Models must also be scalable, with enough material provided or can be produced through culture, to carry out pre-screening protocols and then a suitably sized screen.

Please consider this when indicating the size of screen you are interested in running.

How many genes can be screened?

In theory, the whole protein coding genome (approximately 19,000 genes).

However, in practice most complex in vitro human models do not scale (proliferate) to enable enough material for such a large screen. Therefore, subset CRISPR libraries will probably be recommended and will be based on a gene list of interest that you provide.

Note, arrayed guide RNA libraries for CRISPR screens use three to four guides per gene. Small screens (100 genes) can be run using one individual guide per well (with three wells replicated per guide). However, most screens use three to four guides pooled per well, with three replicate wells per gene for small or medium sized screens.

Biological replicates are not routinely used. Exceptions would be for primary immune cell screens where two to three different donors would be needed to assess the impact of donor variability on screen outcome or where models are based on material from individual patients.

Where screens are large (1,000s of genes), we recommend the initial screen is run in a model derived from one patient and then validation of hits is undertaken in models from three or more different patients.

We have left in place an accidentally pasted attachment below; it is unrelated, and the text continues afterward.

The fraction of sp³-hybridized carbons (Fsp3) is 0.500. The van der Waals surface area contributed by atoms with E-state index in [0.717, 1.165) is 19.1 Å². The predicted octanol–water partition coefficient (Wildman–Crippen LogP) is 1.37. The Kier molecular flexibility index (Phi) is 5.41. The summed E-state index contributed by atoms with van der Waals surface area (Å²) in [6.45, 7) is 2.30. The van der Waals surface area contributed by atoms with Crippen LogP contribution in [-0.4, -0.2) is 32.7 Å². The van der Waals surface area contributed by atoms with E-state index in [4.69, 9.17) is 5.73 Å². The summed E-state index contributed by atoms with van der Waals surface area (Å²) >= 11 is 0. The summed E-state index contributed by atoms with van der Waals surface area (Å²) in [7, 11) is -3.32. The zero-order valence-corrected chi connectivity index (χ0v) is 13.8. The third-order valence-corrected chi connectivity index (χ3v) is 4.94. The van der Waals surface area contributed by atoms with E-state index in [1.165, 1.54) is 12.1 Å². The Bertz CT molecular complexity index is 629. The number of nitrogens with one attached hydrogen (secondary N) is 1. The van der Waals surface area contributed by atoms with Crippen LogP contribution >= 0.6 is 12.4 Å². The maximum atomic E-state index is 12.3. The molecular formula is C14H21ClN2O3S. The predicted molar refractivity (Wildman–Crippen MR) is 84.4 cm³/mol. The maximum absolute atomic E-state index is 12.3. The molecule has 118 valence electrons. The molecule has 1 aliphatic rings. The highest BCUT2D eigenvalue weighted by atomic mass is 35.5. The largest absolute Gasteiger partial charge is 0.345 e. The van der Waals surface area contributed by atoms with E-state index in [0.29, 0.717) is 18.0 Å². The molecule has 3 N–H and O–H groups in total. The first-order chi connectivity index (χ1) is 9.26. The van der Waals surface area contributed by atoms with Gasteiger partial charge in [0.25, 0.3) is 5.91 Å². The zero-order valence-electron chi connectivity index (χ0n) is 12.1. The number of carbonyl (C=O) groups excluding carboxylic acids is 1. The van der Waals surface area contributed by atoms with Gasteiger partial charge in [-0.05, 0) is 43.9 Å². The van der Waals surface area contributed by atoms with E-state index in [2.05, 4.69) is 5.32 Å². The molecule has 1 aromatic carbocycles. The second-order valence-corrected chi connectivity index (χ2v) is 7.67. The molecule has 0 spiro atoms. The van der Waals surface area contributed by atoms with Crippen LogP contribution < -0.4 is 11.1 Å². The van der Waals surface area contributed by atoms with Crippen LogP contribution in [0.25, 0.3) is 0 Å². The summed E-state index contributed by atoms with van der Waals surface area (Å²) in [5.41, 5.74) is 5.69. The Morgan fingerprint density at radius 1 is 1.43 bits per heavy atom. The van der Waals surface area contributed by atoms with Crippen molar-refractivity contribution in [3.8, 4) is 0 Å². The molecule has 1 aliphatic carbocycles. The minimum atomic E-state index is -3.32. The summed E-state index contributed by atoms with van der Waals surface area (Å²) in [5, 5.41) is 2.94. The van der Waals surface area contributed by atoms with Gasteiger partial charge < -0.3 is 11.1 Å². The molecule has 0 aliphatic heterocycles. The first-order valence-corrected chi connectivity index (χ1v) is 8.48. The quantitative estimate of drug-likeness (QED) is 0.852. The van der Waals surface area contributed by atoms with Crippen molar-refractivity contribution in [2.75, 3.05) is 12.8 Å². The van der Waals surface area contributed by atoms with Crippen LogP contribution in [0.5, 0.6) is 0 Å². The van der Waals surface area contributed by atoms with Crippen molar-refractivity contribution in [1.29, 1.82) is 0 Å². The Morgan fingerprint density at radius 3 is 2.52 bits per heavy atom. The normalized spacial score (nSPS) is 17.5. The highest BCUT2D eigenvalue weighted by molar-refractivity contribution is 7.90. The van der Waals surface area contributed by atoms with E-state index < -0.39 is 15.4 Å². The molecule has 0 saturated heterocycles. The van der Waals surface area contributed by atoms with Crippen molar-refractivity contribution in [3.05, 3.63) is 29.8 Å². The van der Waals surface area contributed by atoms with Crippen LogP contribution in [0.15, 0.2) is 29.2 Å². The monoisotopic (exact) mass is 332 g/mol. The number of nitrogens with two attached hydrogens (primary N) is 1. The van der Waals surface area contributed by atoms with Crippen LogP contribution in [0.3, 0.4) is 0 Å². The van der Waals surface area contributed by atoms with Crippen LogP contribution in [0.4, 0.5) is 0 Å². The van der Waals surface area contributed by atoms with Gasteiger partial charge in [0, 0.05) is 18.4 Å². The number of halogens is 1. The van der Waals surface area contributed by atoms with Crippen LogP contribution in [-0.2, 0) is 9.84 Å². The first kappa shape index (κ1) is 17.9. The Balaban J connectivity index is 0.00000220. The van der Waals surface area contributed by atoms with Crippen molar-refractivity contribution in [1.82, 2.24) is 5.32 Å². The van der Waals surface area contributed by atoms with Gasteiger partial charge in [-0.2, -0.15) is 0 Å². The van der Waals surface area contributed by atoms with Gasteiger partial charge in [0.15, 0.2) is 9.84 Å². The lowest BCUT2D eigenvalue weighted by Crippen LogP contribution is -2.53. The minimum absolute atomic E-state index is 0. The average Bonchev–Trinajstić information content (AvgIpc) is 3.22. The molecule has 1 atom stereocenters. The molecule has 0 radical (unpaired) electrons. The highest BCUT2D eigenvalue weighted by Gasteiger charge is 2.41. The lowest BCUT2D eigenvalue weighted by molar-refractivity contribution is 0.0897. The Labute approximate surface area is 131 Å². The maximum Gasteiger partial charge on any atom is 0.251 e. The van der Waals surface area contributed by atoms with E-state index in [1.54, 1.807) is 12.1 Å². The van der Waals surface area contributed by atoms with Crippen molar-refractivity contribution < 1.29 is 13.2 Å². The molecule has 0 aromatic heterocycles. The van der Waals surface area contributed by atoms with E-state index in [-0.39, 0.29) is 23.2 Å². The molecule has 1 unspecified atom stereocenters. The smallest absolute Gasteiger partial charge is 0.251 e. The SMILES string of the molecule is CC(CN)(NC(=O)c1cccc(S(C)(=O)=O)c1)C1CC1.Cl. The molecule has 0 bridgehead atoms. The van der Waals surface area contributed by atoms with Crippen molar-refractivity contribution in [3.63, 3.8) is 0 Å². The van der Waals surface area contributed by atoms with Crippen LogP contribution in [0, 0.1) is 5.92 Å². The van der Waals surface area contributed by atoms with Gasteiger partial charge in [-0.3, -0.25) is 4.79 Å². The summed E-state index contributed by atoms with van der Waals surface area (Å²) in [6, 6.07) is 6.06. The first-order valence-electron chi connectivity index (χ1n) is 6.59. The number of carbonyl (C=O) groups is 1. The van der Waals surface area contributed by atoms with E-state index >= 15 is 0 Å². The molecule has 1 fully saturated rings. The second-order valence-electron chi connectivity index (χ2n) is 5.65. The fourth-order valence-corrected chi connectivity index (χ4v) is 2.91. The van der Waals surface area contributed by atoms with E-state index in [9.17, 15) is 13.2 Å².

Whole genome-wide arrayed CRISPR screens are not set up using technical or biological replicates owing to the scale of these screens.

What is meant by a gene list of interest?

Often, arrayed CRISPR screens are carried out to target a defined set of genes that previous research or publications have implicated as being involved in a specific process.

In these cases, you should provide a list of target genes.

Alternatively, CRISPR screens can be run to target genes that encode proteins with a specific function (such as G-protein-coupled receptors or protein kinases) or genes that encode proteins that are known to be druggable targets.

Does your model have licence limitations for use?

As the FGSL is prioritising human in vitro models outside of cancer cell lines, it is anticipated that some models will have use restrictions owing to licence agreements.

Examples of where model sharing could be restricted include, but are not limited to:

  • material obtained from biobanks or NHS blood banks
  • engineered models that use proprietary vectors or gene expression systems
  • patient-derived materials
  • induced pluripotent stem cells (iPSCs) from:
    • small and medium-sized enterprises
    • industry collaborators
    • cell line vendors

Please provide as much information about your model as possible

Does your model include primary human tissue (ex vivo samples)?

It will help the process substantially if you note this in the IP or freedom to operate box, indicating:

  • where the cells will be sourced from
  • any Research Ethics Committee or Human Tissue Authority information
  • whether they can be shared with third parties and any restrictions around data sharing

Is your model new and proprietary?

Does your proposed model include cells or iPSCs that have been created (for example, genetically manipulated) by a third party and are not commercially available?

If so, please include this information in the IP or freedom to operate box at the end of the project application form.